This law was a discriminatory law against the Jews that prevented them from having the same rights as other German citizens. This put restrictions on certain occupations Jews could hold and certain types of schooling they were allowed to have.
    More info
    References
  • The night of the long knives (Rohm Purge)

    The night of the long knives (Rohm Purge)
    On this night Hitler planned to dispose of everyone in his party he felt no longer fit. Hitler and men of the SS killed members of the Weimar Republic and those who were part of his private army, the SA.
    More info
    References
  • Hitler openly announces to his cabinet he will defy the Treaty of Versailles

    Hitler openly announces to his cabinet he will defy the Treaty of Versailles
    On this day Hitler announced to his cabniet that he was going to go against the League of Nations and start building up the German army. No one in the German government tried to stop Hitler with this risky move.
    More info
    References
  • Creation of the Nuremberg Laws

    Creation of the Nuremberg Laws
    These laws were the next level to the anti-semitic laws in Germany. These laws stated who German citizens were allowed to marry and reproduce with depending on their religion. This also dictated how the Jews were to dress and their new position in German society.
    More info Reference
  • Italy invades Ethiopia

    Italy invades Ethiopia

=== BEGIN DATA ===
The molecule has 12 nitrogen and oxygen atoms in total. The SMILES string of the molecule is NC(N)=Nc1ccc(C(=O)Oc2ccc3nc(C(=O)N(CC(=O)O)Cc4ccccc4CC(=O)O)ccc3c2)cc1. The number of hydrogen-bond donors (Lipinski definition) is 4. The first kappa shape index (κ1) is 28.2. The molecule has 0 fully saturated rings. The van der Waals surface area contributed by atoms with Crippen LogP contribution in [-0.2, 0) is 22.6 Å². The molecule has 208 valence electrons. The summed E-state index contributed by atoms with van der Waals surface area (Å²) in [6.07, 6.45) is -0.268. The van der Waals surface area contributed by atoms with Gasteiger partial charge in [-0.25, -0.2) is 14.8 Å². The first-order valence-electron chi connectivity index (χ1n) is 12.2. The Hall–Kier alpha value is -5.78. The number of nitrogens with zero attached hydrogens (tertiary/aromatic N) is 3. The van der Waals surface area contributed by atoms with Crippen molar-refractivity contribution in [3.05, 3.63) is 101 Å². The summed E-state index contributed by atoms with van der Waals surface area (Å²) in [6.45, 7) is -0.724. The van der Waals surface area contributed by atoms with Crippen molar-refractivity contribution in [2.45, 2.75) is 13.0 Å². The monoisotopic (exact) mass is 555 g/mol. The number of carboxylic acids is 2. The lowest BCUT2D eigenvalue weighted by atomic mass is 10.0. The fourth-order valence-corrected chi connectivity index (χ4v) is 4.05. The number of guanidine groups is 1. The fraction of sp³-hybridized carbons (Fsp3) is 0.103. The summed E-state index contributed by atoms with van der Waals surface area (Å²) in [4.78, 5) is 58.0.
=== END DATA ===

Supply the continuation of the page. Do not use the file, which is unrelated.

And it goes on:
When Mussolini took over Italy he had plans of expanding Italy's empire and wanted to start in the south. He decided on Ethiopia due to the embarrassment of losing to them in the past. The League of Nations did not prevent or discourage this attack.
    More info
    References
  • Hitler Militarizes the Rhineland

    Hitler Militarizes the Rhineland
    After Hitler had built up his new German army he decided to take another risky move. He would go against the Treaty of Versailles again and enter the Rhineland. When he entered he expected some kind of resistance but it never came. He was not punished for any of his actions.
    More info
    References
  • Rape of Nanking

    Rape of Nanking
    When Japan was invading China they soon captured the capital, Nanking. In an attempt to coax the Chinese into surrendering Japan's General Matsui ordered his troops to destroy the city. The soldiers committed crimes of all multitudes in Naking and killed nearly half of the city's population.
    More info
    References
  • Germany Annexes Austria

    Germany Annexes Austria
    Hitler was planning on expanding Germany's empire even more by annexing Austria. When troops marched into Autria the Austrian citizens did not resist the invasion they instead welcomed the chance of becoming part of the German empire.
    More info
    References
  • Hitler demands the Sudetenland from Czechoslovakia

    Hitler demands the Sudetenland from Czechoslovakia
    Hitler also wanted the Sudetenland in Czechoslovakia to be added to his empire. So on this day Hitler gave the Sudetenland the ultimatum of surrender or military action. This demand sparked the military mobilization of Britain and France.
    More info
    References
  • Munich Conference

    Munich Conference